Lessons in Mindfulness

“What you focus on grows.”

It’s hard to read anything on health and wellness nowadays without coming across the term “mindfulness.” And for good reason, too. The practice of being mindful is credited with reduced rumination, stress reduction, focus, relationship satisfaction, and much more, according to the American Psychological Association.

And so, given my interest in wellness, yoga, and personal development (and because I’d be lying if I didn’t say I want more of these benefits in my life!), I’ve become more and more of a mindfulness student lately.

I recently read a special edition of TIME magazine devoted to the subject (highly recommend getting a copy), started meditating more frequently, used a gratitude journal, and signed up for a mindfulness class.

I’m someone who loves attending classes – they keep me accountable, are scheduled regularly, are interactive and insightful. So my once-a-week commitment has been a great way to learn more about the practice and put it in place.

One thing the instructor mentioned that stood out for me, that I believe she said she read somewhere, was the statement “what you focus on grows.” She used the example of worrying – if you’re focused on worrying, it will take up your energy and headspace and grow to be bigger the more it’s given attention. I loved this quote and the idea that we can manifest more of what we want in life (and lessen what we don’t want) just by paying attention to what is consuming our thoughts. Awareness is the key!

Since I’m practicing my hand-lettering, I wrote it out to serve as a great reminder for me.

Do you practice mindfulness and what pieces of wisdom have you found to be most helpful?

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9 thoughts on “Lessons in Mindfulness

  1. I love this Stephanie! I am such an advocate for mindfulness. I recently shared a post on my blog about the importance of quiet in your life–so it looks like we’re on the same page. I don’t know about you, but ever since I started practicing more mindfulness, I’ve really started to crave and seek out moments of quiet, and I actually find myself feeling irritated or overwhelmed if I try to listen to a podcast or a show while I cook/do work/etc.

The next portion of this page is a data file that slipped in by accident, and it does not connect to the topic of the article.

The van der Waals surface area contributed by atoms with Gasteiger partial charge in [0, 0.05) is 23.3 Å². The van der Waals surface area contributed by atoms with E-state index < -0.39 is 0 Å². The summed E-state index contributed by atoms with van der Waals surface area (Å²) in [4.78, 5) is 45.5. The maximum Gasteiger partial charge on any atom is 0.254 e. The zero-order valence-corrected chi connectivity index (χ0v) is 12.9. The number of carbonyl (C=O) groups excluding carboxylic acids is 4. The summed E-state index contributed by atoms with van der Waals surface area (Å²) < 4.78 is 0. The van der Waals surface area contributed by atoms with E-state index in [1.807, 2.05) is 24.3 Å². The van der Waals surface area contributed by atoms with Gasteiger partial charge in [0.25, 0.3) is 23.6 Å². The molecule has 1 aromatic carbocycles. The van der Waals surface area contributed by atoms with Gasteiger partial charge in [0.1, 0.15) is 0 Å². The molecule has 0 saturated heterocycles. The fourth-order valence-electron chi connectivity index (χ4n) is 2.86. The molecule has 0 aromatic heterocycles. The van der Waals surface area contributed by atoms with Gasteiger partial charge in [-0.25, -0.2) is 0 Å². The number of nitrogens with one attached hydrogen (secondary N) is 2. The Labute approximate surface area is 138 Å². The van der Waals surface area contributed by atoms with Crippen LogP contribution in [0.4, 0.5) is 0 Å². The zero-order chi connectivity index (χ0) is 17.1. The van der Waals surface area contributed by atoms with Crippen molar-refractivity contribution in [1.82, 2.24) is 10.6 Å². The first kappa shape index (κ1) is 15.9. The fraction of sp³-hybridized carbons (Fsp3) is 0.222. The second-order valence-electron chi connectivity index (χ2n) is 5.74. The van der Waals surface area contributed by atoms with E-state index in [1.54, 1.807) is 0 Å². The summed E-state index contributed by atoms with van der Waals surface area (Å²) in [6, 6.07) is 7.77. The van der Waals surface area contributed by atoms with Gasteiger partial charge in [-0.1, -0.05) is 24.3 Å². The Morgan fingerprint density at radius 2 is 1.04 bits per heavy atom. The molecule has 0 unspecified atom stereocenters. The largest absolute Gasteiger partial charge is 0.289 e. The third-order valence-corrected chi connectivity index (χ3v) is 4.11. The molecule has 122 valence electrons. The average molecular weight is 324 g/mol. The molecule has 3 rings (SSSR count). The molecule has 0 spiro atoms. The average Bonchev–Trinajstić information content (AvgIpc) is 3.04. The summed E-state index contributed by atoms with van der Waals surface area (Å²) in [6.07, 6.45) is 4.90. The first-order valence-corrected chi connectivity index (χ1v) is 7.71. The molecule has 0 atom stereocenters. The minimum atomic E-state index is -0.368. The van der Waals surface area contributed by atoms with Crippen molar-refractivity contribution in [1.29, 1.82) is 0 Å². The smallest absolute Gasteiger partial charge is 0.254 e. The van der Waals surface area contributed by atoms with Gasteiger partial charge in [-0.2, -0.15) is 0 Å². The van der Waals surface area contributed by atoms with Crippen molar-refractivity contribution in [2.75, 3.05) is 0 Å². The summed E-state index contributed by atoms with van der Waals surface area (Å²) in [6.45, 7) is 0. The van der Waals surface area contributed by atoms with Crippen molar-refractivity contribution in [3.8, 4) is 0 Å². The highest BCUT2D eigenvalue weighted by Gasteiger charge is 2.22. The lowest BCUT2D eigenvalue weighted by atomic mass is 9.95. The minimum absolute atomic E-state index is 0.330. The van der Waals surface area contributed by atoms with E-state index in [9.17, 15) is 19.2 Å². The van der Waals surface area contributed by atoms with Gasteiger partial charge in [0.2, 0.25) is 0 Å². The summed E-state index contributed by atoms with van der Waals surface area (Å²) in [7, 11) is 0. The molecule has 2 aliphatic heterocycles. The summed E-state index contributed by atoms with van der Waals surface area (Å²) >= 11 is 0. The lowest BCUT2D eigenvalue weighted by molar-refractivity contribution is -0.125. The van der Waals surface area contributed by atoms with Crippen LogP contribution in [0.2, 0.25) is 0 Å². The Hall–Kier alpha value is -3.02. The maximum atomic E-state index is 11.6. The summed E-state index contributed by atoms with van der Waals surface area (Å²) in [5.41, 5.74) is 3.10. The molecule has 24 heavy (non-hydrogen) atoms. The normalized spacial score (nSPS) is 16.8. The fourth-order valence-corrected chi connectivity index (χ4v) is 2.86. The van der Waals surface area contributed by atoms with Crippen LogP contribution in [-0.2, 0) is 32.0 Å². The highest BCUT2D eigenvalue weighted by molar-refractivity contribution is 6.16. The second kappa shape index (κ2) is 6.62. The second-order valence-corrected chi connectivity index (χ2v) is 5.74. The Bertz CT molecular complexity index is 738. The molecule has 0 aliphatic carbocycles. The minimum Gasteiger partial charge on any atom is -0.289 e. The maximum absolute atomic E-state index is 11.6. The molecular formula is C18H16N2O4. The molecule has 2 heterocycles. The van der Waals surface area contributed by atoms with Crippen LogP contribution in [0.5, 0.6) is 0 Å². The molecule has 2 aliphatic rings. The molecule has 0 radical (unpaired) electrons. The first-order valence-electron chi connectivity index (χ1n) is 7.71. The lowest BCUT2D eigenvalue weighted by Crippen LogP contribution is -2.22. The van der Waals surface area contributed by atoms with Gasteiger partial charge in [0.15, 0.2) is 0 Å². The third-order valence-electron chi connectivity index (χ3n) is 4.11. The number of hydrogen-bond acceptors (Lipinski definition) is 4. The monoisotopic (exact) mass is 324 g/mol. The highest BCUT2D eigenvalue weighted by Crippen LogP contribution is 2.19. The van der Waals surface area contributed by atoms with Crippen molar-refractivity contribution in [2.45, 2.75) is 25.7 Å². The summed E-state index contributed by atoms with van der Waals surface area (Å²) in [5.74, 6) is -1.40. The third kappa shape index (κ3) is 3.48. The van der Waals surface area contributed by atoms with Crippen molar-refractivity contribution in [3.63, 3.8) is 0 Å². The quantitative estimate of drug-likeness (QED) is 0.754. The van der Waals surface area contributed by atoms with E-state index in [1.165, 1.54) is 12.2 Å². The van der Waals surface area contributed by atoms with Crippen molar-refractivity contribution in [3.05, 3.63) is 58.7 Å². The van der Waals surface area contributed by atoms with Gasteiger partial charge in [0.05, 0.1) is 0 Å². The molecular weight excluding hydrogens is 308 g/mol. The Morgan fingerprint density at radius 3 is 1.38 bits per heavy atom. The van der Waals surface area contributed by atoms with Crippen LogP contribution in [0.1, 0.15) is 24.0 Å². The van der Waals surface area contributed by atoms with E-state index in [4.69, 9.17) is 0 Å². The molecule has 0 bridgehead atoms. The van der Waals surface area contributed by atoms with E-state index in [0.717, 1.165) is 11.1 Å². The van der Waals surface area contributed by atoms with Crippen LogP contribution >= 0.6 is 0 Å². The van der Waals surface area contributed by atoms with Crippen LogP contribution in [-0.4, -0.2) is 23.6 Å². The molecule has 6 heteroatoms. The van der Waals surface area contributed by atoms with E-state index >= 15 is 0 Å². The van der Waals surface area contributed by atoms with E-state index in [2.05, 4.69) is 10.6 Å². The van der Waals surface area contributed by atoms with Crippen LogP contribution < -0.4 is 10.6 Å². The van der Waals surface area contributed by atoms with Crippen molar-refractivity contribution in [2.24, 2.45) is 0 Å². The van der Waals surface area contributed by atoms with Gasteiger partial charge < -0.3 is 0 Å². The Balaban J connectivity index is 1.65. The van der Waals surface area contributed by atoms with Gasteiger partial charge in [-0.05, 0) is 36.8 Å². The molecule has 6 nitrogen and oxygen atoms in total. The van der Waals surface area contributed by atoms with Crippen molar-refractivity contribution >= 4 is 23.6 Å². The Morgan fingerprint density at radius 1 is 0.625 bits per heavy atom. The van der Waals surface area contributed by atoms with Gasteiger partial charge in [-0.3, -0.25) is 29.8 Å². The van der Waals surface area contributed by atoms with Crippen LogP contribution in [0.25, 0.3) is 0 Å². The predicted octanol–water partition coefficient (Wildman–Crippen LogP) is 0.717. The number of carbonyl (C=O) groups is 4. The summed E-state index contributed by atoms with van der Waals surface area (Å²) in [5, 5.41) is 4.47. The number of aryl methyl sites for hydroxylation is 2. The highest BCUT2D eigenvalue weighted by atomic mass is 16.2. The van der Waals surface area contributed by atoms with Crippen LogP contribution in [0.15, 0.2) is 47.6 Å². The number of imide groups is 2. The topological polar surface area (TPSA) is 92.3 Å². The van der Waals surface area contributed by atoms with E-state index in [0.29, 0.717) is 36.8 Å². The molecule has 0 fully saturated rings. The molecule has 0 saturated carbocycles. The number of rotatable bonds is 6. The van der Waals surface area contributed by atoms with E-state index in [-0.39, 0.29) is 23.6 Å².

Thanks for the great share!
    xx
    Tisha Riman | http://www.thenourishedmind.ca

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  2. Thanks for reading and for sharing your experience! Seems we’re on similar mindfulness journeys — I definitely need moments of solitude and silence to recharge and create. (fyi I definitely recommend reading Elizabeth Gilbert’s Big Magic if you haven’t already, on the topic of creativity. Great book!)

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  3. Love this! It’s so relevant with what I’ve been trying to practice lately – it’s even on my weekly habits to develop. I also just wrote a blogpost about mindful eating which is something more specific but something that has been helping me in my health & fitness journey.

    One ‘easy’ thing that I do to practice mindfulness is to take deep breaths throughout to bring myself back in the moment, re-center myself, and check in with myself and how I’m feeling. Although I am not as consistent with it, I think that’s one thing that I can do, wherever I am! (and I just did it as I was reading your blogpost!)

    http://www.elleisforlove.com

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    1. Thanks for the love! Deep breathing is definitely something I’m working on, too — our breath has such amazing power and it’s with us all the time, every day. Love your take on mindful eating; it’s so important and I’m also trying to be more tuned in to what I feel my body needs and wants as opposed to just what’s around!

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  4. “What you focus on grows” this totally spoke to me. Very profound. And I was going to ask if you might be interested in joining my Hand Lettering Challenge but it looks like you’re too good! 😉

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  5. Quite a while since this has been posted. But still i seemed to have stumbled upon it lol. I fully agree. That which you focus on will undoubtedly consume your thoughts and because we are made like this. That which we think. That we will become. Or grow into. I most certainly make an active effort to feed myself with positive thoughts. Thanks for the reminder. Your article reminded me again why i choose to think the way i do.

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